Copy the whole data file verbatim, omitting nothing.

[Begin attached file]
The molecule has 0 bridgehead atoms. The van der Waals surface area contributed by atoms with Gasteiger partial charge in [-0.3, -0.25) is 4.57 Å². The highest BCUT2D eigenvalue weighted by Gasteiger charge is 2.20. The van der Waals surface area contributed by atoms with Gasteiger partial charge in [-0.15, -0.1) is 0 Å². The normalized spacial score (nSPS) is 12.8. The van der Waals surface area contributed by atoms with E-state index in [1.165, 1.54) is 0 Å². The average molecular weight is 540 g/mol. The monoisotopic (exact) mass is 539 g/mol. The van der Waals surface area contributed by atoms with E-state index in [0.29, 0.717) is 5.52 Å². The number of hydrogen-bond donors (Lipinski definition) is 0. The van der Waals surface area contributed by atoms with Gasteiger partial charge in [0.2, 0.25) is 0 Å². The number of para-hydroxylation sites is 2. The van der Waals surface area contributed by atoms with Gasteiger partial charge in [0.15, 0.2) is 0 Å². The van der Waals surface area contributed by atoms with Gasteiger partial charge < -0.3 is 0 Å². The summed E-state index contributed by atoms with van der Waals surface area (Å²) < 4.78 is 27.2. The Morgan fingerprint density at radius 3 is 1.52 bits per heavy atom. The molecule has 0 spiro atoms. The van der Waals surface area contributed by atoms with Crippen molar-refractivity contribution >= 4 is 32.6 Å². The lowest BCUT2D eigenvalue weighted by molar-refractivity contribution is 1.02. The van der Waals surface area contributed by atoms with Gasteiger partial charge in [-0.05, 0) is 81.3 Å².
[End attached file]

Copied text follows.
The molecule has 0 bridgehead atoms. The van der Waals surface area contributed by atoms with Gasteiger partial charge in [-0.3, -0.25) is 4.57 Å². The highest BCUT2D eigenvalue weighted by Gasteiger charge is 2.20. The van der Waals surface area contributed by atoms with Gasteiger partial charge in [-0.15, -0.1) is 0 Å². The normalized spacial score (nSPS) is 12.8. The van der Waals surface area contributed by atoms with E-state index in [1.165, 1.54) is 0 Å². The average molecular weight is 540 g/mol. The monoisotopic (exact) mass is 539 g/mol. The van der Waals surface area contributed by atoms with E-state index in [0.29, 0.717) is 5.52 Å². The number of hydrogen-bond donors (Lipinski definition) is 0. The van der Waals surface area contributed by atoms with Gasteiger partial charge in [0.2, 0.25) is 0 Å². The number of para-hydroxylation sites is 2. The van der Waals surface area contributed by atoms with Gasteiger partial charge in [0.15, 0.2) is 0 Å². The van der Waals surface area contributed by atoms with Gasteiger partial charge < -0.3 is 0 Å². The summed E-state index contributed by atoms with van der Waals surface area (Å²) < 4.78 is 27.2. The Morgan fingerprint density at radius 3 is 1.52 bits per heavy atom. The molecule has 0 spiro atoms. The van der Waals surface area contributed by atoms with Crippen molar-refractivity contribution >= 4 is 32.6 Å². The lowest BCUT2D eigenvalue weighted by molar-refractivity contribution is 1.02. The van der Waals surface area contributed by atoms with Gasteiger partial charge in [-0.05, 0) is 81.3 Å².